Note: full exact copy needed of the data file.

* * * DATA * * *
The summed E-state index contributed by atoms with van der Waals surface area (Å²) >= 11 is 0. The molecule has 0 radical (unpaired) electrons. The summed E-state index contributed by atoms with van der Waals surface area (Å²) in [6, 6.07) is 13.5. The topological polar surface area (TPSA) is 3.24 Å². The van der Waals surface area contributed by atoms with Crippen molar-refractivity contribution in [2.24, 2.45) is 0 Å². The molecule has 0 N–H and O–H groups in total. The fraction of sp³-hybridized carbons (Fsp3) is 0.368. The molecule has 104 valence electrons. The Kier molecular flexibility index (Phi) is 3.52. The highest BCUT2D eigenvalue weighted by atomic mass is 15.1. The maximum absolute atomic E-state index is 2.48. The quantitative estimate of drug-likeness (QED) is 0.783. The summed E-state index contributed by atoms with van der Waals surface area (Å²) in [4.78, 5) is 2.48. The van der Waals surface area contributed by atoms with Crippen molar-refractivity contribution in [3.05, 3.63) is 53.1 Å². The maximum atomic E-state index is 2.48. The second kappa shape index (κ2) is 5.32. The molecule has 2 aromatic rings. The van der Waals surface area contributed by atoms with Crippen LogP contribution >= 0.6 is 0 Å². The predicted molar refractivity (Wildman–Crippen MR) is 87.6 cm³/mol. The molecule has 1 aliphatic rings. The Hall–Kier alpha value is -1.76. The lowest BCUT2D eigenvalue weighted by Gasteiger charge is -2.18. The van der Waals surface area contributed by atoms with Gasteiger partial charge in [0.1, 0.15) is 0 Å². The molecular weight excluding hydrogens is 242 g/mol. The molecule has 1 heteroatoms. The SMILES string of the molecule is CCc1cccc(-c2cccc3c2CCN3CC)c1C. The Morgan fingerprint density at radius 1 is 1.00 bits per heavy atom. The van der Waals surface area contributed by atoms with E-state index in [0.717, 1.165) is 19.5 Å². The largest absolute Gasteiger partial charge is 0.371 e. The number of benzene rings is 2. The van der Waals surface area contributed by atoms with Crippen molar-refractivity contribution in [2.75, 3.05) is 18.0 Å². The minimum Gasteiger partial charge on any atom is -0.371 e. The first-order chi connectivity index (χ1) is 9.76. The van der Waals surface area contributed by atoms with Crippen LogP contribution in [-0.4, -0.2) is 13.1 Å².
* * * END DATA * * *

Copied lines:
The summed E-state index contributed by atoms with van der Waals surface area (Å²) >= 11 is 0. The molecule has 0 radical (unpaired) electrons. The summed E-state index contributed by atoms with van der Waals surface area (Å²) in [6, 6.07) is 13.5. The topological polar surface area (TPSA) is 3.24 Å². The van der Waals surface area contributed by atoms with Crippen molar-refractivity contribution in [2.24, 2.45) is 0 Å². The molecule has 0 N–H and O–H groups in total. The fraction of sp³-hybridized carbons (Fsp3) is 0.368. The molecule has 104 valence electrons. The Kier molecular flexibility index (Phi) is 3.52. The highest BCUT2D eigenvalue weighted by atomic mass is 15.1. The maximum absolute atomic E-state index is 2.48. The quantitative estimate of drug-likeness (QED) is 0.783. The summed E-state index contributed by atoms with van der Waals surface area (Å²) in [4.78, 5) is 2.48. The van der Waals surface area contributed by atoms with Crippen molar-refractivity contribution in [3.05, 3.63) is 53.1 Å². The maximum atomic E-state index is 2.48. The second kappa shape index (κ2) is 5.32. The molecule has 2 aromatic rings. The van der Waals surface area contributed by atoms with Crippen LogP contribution >= 0.6 is 0 Å². The predicted molar refractivity (Wildman–Crippen MR) is 87.6 cm³/mol. The molecule has 1 aliphatic rings. The Hall–Kier alpha value is -1.76. The lowest BCUT2D eigenvalue weighted by Gasteiger charge is -2.18. The van der Waals surface area contributed by atoms with Gasteiger partial charge in [0.1, 0.15) is 0 Å². The molecular weight excluding hydrogens is 242 g/mol. The molecule has 1 heteroatoms. The SMILES string of the molecule is CCc1cccc(-c2cccc3c2CCN3CC)c1C. The Morgan fingerprint density at radius 1 is 1.00 bits per heavy atom. The van der Waals surface area contributed by atoms with E-state index in [0.717, 1.165) is 19.5 Å². The largest absolute Gasteiger partial charge is 0.371 e. The number of benzene rings is 2. The van der Waals surface area contributed by atoms with Crippen molar-refractivity contribution in [2.75, 3.05) is 18.0 Å². The minimum Gasteiger partial charge on any atom is -0.371 e. The first-order chi connectivity index (χ1) is 9.76. The van der Waals surface area contributed by atoms with Crippen LogP contribution in [-0.4, -0.2) is 13.1 Å².